Getting better? Getting more complex, certainly.

To me, frameworks are all solutions to the wrong problem. As I see it, the great majority of web pages can be described in fairly plain English. OK, there are chunks of functionality like Google maps and weather widgets, but these are standard library components that are imported, not created by the main page code. The rest is just a set of boxes within boxes and the description is quite simple. It's HTML (or JSX) which is line for line equivalent to plain English commands.

So the problem isn't with structure, which is what frameworks deal with, but with language. It's simply that JavaScript isn't as good as English when it comes to describing what a web page looks like.

JavaScript is a complex system programming language, but everywhere people are falling over themselves to add frameworks that are at least as complex as JavaScript itself. When did adding complexity become the solution to complexity? Where does it stop?

Programming a web page entirely in JavaScript is like playing golf with a single club. So let's have two clubs. Keep JS - with React and the rest if you choose - for the complex components that once written will never change, and do the UI and the business logic with something simpler.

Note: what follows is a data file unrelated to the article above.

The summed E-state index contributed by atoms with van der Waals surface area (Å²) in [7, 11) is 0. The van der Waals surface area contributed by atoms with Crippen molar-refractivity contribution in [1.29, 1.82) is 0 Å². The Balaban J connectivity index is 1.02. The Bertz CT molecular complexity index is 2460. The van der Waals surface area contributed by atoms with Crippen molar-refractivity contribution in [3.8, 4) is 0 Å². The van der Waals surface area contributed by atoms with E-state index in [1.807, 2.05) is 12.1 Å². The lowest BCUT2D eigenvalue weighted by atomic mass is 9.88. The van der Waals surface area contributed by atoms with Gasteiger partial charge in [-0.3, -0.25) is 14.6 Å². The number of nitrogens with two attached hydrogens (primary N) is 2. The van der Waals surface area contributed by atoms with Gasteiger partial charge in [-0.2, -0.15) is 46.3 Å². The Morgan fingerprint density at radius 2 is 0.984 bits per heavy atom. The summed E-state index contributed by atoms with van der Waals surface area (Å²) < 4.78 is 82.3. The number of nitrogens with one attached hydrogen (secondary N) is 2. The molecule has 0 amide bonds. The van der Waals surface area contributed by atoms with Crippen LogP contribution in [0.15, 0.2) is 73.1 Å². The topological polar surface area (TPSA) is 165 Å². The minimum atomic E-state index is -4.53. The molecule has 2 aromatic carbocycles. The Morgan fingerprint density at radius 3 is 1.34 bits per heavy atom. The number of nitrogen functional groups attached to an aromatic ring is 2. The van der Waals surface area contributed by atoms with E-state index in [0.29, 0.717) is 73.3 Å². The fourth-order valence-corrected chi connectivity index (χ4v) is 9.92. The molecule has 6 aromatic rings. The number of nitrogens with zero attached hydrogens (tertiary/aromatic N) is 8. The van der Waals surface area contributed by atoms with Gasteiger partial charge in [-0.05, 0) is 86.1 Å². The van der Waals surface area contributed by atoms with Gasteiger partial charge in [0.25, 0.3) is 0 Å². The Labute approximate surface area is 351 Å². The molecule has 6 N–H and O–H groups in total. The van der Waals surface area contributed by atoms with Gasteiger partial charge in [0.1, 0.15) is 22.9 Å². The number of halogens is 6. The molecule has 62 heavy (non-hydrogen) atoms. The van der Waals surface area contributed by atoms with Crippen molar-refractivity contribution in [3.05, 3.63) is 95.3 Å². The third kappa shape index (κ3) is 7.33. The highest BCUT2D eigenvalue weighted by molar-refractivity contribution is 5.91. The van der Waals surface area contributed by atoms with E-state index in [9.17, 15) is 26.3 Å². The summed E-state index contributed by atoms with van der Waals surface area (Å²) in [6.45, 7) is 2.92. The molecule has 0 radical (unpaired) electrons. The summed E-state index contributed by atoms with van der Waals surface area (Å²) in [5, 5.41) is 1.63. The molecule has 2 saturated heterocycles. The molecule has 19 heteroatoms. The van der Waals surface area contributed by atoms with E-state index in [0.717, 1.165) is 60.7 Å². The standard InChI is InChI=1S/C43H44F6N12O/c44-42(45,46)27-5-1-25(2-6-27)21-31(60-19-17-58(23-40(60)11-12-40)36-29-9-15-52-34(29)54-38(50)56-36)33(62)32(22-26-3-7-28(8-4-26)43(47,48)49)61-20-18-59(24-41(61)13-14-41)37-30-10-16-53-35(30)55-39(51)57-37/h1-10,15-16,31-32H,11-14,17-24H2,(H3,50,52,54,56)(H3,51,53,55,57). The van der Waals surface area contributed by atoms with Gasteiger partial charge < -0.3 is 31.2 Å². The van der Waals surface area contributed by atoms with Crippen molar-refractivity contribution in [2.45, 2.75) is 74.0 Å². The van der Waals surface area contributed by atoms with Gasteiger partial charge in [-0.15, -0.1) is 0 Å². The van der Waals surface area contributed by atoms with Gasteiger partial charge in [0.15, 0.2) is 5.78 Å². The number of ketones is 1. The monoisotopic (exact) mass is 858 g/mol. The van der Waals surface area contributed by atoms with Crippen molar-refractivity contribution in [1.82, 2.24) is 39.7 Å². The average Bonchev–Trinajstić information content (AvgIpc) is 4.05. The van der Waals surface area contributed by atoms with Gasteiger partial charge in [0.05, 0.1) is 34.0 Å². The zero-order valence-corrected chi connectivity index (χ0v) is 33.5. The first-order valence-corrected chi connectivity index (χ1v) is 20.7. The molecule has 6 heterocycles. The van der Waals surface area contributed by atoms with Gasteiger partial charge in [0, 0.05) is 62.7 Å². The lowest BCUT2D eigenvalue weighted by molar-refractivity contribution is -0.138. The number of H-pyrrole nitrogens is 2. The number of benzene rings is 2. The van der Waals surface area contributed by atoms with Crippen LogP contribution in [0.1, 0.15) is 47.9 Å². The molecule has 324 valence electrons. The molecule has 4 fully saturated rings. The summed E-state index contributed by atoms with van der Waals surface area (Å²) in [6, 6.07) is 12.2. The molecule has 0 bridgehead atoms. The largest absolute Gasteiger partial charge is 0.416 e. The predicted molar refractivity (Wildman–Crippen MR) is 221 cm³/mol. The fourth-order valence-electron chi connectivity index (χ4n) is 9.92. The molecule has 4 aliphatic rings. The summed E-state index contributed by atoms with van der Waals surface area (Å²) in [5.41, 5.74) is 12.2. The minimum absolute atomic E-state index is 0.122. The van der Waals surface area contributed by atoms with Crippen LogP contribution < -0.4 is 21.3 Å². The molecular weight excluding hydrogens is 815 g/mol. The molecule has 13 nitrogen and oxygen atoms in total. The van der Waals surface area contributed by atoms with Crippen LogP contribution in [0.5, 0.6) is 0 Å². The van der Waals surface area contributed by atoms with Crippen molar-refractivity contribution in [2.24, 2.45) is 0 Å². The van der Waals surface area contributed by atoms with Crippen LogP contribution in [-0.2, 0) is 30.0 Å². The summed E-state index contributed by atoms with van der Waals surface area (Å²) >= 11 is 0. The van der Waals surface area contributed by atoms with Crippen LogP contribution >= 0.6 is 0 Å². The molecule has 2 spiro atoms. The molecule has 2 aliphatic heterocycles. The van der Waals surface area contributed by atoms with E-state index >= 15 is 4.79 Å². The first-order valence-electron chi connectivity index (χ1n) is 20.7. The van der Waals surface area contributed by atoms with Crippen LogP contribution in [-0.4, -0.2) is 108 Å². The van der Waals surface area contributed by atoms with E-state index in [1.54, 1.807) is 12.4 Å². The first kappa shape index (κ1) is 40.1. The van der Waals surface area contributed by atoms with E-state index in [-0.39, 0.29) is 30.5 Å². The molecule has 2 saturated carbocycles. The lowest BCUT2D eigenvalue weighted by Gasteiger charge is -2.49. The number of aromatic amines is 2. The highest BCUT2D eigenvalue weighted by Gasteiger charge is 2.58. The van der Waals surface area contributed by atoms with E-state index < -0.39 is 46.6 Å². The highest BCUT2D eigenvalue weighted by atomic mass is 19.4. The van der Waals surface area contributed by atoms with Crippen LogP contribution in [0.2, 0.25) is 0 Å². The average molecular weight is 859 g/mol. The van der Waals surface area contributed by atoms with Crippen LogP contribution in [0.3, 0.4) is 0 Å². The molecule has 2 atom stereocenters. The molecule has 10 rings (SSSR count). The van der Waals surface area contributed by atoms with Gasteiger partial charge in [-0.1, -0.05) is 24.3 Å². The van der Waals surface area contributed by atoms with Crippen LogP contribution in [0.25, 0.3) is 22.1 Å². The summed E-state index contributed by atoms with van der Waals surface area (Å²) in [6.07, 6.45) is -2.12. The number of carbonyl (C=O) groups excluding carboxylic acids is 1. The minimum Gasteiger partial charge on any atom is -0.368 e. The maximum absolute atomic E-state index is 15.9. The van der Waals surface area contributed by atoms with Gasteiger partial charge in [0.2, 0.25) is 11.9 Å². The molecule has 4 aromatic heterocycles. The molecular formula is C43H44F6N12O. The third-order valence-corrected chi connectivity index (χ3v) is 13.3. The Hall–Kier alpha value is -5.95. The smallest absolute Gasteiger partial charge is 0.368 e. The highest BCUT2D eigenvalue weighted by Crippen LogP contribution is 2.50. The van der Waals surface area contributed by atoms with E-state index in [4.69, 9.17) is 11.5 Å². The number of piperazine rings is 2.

Over the years a few computer languages have been created that look more like English than any of the mainstream programming languages. I cite HyperTalk, which eventually became AppleScript, and of course SQL. These languages start by asking what domain they are addressing; they don't aim to be totally general-purpose. Instead, they comprise commands specifically designed for the job in hand, making them easy to read and to write. Programs get shorter, leaving fewer places for bugs to hide, and long-term maintenance can be done by any intelligent person.

I write web apps using a high-level scripting language of my own devising, written in JavaScript and inspired by HyperTalk. The compiler and runtime (about 250kB) run in the browser and the scripts are raw text. If a complex item like a GMap is needed I code a 'plugin' that extends the language syntax to deal with the new API, so the main scripts never have a line of JS in them. My pages load quickly and because the system implements load-on-demand there's no limit to the size of app it can handle. And when other programmers see the code they can tell at a glance what it's doing, so who cares if it's a non-standard language?

Keep It Simple, Stupid. Then it really can get better.